There were further improvements in Colt pistol sights and designs with the use of a blade front sight of German silver beginning with the Model 1860 Army revolver. That front sight idea was carried forward into the early cartridge conversions and on into the Model 1873 Single Action Army. It is worth noting, beginning with the Colt Dragoon models in 1851, detachable shoulder stocks were made available for the Cavalry, and Dragoons so equipped also had an adjustable rear sight added to the back of the barrel for more precise aiming with what was essentially now a carbine pistol.

The old ways worked for a very long time. Using the channel down the top of the frame and a half moon front sight to aim, one could become deadly accurate with a Peacemaker. Practice instructed shooters where the gun shot when aimed…

…others became so proficient with a Single Action that at close range they could shoot from the hip and know exactly where the bullet was going to hit. The weathered finish John Wayne CO2 Peacemakers make this kind of practice great fun.

Easy to see half moon and blade front sights on Colt Peacemakers and other contemporary single action pistols of the day was as far as most pistols went for improved sighting. The rear sight was now a channel down the top of the frame. This was better than a notch in the top of the hammer. The one constant, (with the exception of target pistols like the Colt Single Action Army Flattop and Bisley competition pistols with adjustable rear sights), was that fixed sights were still the rule, and one either adjusted aim from practice knowing how the gun hit, or had the front sight altered! Some had them shaved down to change the gun’s point of aim; others ordered their guns from the Colt factory with different shape front sights.

Bat Masterson had the front sights on his Colt factory ordered guns built to his specifications as noted in this letter from Masterson to the Colt factory ordering a pair of new Single Actions in 1879. His guns were almost all nickel plated, most were engraved and had front sights that were squared off. This is a one-off .45 Colt reproduction of one of the known Masterson pistols ordered from the factory while he resided in Dodge City.

Bat Masterson preferred his front sight wider and squared at the top, for example, and one time lawman and stock detective Tom Horn had his filed down on an angle from rear to front. But in the end they were still all fixed sights.

Those who prefer to learn the skills of shootists like John Wesley Hardin can learn to punch holes in playing cards at 10 paces with a pellet firing CO2 model.

The simplicity of manufacturing guns with fixed sights continued in the early years of American semi-auto pistols like the Colt Model 1911. A fixed sight was what you got on a 1911 for most of the early 20th century, and what lawmen and soldiers learned to use.

Fixed sights didn’t end in the Old West; in fact they have survived to the 21st century. When Colt introduced the Model 1911 it had fixed sights. As a military sidearm that was all that the gun needed. The small front sight was hard to pick up in the small notched fixed rear. It was the one constant in handgun design that hadn’t changed much in over a century.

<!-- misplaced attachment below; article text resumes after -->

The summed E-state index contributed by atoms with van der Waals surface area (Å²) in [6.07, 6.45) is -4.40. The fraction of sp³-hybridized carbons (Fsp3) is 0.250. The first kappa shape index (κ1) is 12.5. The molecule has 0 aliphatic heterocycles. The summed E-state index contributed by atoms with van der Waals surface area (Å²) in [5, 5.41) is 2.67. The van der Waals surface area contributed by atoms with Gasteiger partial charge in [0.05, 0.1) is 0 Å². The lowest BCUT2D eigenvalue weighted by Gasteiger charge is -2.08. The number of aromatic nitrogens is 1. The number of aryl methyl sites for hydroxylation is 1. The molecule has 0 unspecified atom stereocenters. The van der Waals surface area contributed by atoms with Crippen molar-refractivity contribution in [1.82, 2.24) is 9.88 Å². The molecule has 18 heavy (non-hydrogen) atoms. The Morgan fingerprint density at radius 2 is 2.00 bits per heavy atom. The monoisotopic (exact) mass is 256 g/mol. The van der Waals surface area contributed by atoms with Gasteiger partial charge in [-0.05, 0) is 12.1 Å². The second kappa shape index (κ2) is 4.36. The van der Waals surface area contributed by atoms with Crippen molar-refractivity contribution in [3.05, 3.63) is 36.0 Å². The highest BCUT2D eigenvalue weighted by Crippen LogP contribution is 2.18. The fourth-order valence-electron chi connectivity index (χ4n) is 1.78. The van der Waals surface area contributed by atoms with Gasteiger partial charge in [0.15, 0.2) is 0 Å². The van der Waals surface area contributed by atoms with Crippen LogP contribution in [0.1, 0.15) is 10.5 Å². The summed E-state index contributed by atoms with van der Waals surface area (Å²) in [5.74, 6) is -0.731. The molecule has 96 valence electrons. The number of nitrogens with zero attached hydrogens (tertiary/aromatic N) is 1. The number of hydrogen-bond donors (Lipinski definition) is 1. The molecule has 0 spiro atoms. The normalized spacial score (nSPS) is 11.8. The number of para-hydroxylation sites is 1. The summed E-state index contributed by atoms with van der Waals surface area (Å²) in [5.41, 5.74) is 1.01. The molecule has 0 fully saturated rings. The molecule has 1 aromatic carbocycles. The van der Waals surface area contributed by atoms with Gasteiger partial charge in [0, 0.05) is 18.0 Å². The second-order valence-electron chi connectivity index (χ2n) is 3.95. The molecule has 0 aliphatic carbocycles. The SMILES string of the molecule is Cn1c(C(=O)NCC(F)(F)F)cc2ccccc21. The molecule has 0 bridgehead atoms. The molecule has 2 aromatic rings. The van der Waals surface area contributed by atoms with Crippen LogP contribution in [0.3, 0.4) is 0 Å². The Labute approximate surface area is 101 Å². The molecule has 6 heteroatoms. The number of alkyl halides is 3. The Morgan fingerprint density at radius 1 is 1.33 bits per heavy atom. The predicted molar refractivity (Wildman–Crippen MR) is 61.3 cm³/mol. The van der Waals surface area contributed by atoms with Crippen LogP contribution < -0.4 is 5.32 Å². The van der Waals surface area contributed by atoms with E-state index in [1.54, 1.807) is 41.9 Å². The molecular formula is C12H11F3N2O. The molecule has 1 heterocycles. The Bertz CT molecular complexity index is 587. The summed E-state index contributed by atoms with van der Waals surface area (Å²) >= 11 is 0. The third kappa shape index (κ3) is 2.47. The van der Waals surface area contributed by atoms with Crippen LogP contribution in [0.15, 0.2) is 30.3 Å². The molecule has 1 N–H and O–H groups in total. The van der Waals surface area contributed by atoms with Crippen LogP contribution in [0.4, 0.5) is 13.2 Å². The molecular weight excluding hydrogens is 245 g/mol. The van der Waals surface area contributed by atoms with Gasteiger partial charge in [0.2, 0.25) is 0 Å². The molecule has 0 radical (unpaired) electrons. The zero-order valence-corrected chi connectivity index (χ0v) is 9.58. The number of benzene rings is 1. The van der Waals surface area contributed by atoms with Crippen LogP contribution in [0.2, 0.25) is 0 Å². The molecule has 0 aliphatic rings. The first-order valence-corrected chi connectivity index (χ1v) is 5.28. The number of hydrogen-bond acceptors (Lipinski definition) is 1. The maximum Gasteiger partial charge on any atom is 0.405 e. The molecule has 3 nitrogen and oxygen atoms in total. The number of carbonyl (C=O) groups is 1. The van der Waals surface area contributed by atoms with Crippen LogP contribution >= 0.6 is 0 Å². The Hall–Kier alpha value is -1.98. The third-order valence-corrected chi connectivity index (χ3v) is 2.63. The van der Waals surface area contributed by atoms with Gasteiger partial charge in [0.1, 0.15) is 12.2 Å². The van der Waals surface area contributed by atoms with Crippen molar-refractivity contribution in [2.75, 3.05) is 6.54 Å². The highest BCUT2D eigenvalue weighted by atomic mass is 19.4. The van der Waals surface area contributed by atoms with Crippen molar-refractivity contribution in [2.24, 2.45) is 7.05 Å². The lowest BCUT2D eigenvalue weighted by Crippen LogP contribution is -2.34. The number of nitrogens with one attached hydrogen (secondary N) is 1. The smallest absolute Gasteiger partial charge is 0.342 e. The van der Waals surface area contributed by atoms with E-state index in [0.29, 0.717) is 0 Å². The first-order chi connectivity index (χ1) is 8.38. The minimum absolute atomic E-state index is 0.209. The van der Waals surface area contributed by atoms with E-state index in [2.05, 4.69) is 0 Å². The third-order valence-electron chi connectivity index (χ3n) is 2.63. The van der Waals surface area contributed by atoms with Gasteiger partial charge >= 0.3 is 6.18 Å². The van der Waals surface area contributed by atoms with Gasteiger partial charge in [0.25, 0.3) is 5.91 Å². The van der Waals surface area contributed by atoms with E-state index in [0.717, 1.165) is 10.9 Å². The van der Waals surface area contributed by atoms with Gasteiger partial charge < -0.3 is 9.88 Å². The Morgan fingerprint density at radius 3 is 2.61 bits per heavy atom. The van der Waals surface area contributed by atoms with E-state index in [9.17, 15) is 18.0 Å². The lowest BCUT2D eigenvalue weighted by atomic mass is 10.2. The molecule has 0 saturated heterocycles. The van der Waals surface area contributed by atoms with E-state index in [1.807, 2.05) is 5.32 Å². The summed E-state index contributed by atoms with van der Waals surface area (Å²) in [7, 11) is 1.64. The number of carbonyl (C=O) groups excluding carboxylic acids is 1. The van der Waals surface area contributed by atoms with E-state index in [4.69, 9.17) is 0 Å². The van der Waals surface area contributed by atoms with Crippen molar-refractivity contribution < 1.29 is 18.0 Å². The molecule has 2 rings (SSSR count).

The now you see it, now you don’t, now you do rear sight on the Luger P.08 was a V notch built into the toggle link design of Georg Luger’s pistols. The  front sight was easy to find.

The same was mostly true of European and British-made guns like the Webley, which had a large ramped blade front and equally massive notched rear atop the latch on the break action release. The popular German Luger, again with the exception of longer barreled models with added adjustable rear sights, all used a blade front and V-notch rear in the toggle. This was an interesting disadvantage as the rear notch momentarily disappeared from the line of sight when the toggle operated. The Walther PPK and P.38 pistols had fixed sights, as did the vast majority of double action revolvers, particularly those with shorter barrels.

Almost all of today’s short barrel revolvers, even advanced designs like this Ruger LCR, still rely on the Colt Peacemaker principle of a rear sight channel down the top of the frame and a blade front sight. Don’t raise the bridge, lower the river….

So, the next time you complain that your CO2 pistol, be it revolver or semi-auto, shoots a little high, a little low or a little wide, and you have to learn to find that sweet spot to aim if you want bullseye accuracy, remember, it’s more authentic than you think, and some are better than the real guns they are based upon! Just grab a Peacemaker and clear your head.

One thought on “Old World fixed sights

  1. There are those who have theories and those who win fights. So it it is with firearms. Theoretically it is good to be able to adjust sights for different loads, for different purposes or or to adjust sights to a load you want to use. Those who won fights knew that fixed sights 38 s hit to poa with 158 gr loads , and 45 Colts did about the same, or you learned where it hit and pointed accordingly. With sa revolvers I have not had to do much to dial them in, more common to trim the front sight on 357, but the 45s were dead on and strike close enough with 200-250 gr slugs to make no difference on steel plates. My Peacemaker airguns except for one have been dead on. 1911 and P08 , dead on. The worst airgun I have , and don’t even shoot is a 6 inch Umarex Python which does not group at all . The old hogleg still does what it was designed for , putting slugs where you point it and winning gunfights.